User Interface, Display and Audio Quality

User Interface

Once you move beyond the ghastly silver paint, the keyboard on the N55 is perfectly serviceable, though nothing special. Key feel is crisp, and there’s little keyboard flex to be found, but the robust feel found in a Sony or Lenovo keyboard is also missing. Most users will find this laptop simply adequate for long typing sessions, and that’s fine. This is a multimedia laptop, not a workstation. 

This being a large, 15.6” system, there’s plenty of room available, and it’s used to cram in a numpad as well as various function keys. That, however, is also a weakness. While the main alphanumeric keys are perfectly comfortable to use, the numpad is extremely cramped, which can make using it a bit annoying. Worse, some additional buttons are placed in odd areas. 

The power button, for example, is located directly above the numpad. Fortunately, a momentary press of it doesn’t produce any result, but a button placed on its own would clearly be preferable. Meanwhile, the volume buttons are located at the far left of the keyboard, taking up valuable space that could have been free if they were placed elsewhere. 

Large seems to be the theme of this laptop, and the touchpad doesn’t spoil that. It’s huge, and though it lacks texture, it remains easy to use. My main gripe is (as usual) the rocker button. Instead of providing two separate touchpad buttons, ASUS uses a rocker that is swivels on the center, creating a left or right mouse click depending on where you press. This remains an nasty solution that provides poor button feel due to the dead-zone in the center of the rocker.

Display and Audio Quality

Usually a premium consumer laptop is going to come with a nice, big glossy display. Not this time. The ASUS N55 instead comes with a matte display, an extremely unusual move given the target audience of this laptop. Using this laptop in a variety of lighting conditions is easy as a result, but the downside is a notable reduction in the “pop” of images on this display than there would have been if gloss was used instead. While matte displays are often preferable in portable products, the inclusion of this type of panel in a large multimedia laptop is odd. Movies and games would look better under gloss.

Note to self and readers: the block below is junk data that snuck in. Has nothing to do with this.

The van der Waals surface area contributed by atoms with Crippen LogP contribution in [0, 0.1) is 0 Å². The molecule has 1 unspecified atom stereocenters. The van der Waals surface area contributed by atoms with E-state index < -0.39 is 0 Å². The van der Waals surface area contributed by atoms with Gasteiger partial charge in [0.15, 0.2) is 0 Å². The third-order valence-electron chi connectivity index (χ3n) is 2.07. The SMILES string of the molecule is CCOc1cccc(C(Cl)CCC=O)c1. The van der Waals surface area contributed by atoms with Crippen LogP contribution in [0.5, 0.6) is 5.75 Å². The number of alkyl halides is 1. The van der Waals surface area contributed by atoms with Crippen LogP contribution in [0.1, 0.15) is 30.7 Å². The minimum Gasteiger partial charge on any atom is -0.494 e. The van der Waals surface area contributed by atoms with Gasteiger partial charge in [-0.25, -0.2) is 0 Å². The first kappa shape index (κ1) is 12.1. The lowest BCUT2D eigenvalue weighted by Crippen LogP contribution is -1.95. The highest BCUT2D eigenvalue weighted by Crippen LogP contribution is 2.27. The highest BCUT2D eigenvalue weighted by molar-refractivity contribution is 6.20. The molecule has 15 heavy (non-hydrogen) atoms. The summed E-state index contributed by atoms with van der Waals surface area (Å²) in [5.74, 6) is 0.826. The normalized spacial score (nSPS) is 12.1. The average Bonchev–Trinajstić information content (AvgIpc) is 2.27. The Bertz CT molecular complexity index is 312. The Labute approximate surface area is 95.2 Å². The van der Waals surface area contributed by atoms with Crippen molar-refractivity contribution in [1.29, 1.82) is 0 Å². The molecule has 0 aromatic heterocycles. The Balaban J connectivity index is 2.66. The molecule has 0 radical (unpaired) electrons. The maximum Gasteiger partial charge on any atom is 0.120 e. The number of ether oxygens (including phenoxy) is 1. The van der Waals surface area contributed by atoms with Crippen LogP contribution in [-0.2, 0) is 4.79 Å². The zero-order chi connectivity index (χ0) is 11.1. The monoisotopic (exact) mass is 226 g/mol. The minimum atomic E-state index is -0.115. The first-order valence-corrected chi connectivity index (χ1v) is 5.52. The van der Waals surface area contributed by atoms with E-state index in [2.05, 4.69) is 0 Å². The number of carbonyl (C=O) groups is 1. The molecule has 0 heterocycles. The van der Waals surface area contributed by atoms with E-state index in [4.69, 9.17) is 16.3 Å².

Even so, the display is fundamentally strong. In test images black level performance proved well above average, gradient banding was smooth, and contrast appeared well above the norm. Throw in a standard resolution of 1080p and what you have is one of the better laptop displays on the market today. For some users, this may be a defining feature, as quality displays are difficult to find even at luxurious price points.

Without the external subwoofer plugged in, the sound from this laptop is decent. It’s loud and reasonably clear compared to most other laptops, although as is often the case, a pair of $30 speakers would easily be better. 

With the external mini-sub plugged in, however, the sound quality is easily among the best I’ve ever heard from a laptop. The lows off-loaded to the sub, the laptop speakers became crystal-clear, and even turning the volume to maximum resulted in no distortion. Music sounds great on this laptop, but movies also benefit, as this is one of the few laptop sound systems that can give you a kick (albeit a very small one) when an explosion occurs in your favorite action film.

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